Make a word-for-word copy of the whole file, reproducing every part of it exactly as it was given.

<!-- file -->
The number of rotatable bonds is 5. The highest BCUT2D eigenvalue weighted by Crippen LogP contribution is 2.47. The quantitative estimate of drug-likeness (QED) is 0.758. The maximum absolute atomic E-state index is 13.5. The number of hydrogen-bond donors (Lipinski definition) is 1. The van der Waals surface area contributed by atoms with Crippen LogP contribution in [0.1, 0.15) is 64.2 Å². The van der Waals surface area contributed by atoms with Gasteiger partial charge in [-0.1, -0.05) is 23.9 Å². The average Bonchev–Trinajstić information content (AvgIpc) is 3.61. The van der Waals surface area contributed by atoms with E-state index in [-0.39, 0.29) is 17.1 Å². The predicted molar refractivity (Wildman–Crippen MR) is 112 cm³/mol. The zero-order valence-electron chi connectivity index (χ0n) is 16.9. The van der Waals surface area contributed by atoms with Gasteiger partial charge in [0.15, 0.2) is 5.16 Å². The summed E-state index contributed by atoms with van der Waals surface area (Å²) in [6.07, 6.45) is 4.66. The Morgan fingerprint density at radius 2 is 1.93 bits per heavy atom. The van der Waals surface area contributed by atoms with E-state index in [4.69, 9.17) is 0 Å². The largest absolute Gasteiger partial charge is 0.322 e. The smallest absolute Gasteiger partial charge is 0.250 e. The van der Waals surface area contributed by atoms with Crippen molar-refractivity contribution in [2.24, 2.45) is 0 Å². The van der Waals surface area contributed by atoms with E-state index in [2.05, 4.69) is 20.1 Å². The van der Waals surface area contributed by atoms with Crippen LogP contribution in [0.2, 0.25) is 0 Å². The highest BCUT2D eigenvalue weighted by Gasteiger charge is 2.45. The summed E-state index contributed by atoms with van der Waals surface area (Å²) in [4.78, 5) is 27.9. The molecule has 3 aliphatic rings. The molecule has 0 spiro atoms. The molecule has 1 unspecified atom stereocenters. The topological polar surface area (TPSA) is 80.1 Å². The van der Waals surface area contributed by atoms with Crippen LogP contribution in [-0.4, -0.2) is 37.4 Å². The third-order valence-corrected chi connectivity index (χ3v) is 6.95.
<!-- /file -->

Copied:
The number of rotatable bonds is 5. The highest BCUT2D eigenvalue weighted by Crippen LogP contribution is 2.47. The quantitative estimate of drug-likeness (QED) is 0.758. The maximum absolute atomic E-state index is 13.5. The number of hydrogen-bond donors (Lipinski definition) is 1. The van der Waals surface area contributed by atoms with Crippen LogP contribution in [0.1, 0.15) is 64.2 Å². The van der Waals surface area contributed by atoms with Gasteiger partial charge in [-0.1, -0.05) is 23.9 Å². The average Bonchev–Trinajstić information content (AvgIpc) is 3.61. The van der Waals surface area contributed by atoms with E-state index in [-0.39, 0.29) is 17.1 Å². The predicted molar refractivity (Wildman–Crippen MR) is 112 cm³/mol. The zero-order valence-electron chi connectivity index (χ0n) is 16.9. The van der Waals surface area contributed by atoms with Gasteiger partial charge in [0.15, 0.2) is 5.16 Å². The summed E-state index contributed by atoms with van der Waals surface area (Å²) in [6.07, 6.45) is 4.66. The Morgan fingerprint density at radius 2 is 1.93 bits per heavy atom. The van der Waals surface area contributed by atoms with E-state index in [4.69, 9.17) is 0 Å². The largest absolute Gasteiger partial charge is 0.322 e. The smallest absolute Gasteiger partial charge is 0.250 e. The van der Waals surface area contributed by atoms with Crippen molar-refractivity contribution in [2.24, 2.45) is 0 Å². The van der Waals surface area contributed by atoms with E-state index in [2.05, 4.69) is 20.1 Å². The van der Waals surface area contributed by atoms with Crippen LogP contribution in [0.2, 0.25) is 0 Å². The highest BCUT2D eigenvalue weighted by Gasteiger charge is 2.45. The summed E-state index contributed by atoms with van der Waals surface area (Å²) in [4.78, 5) is 27.9. The molecule has 3 aliphatic rings. The molecule has 0 spiro atoms. The molecule has 1 unspecified atom stereocenters. The topological polar surface area (TPSA) is 80.1 Å². The van der Waals surface area contributed by atoms with Crippen LogP contribution in [-0.4, -0.2) is 37.4 Å². The third-order valence-corrected chi connectivity index (χ3v) is 6.95.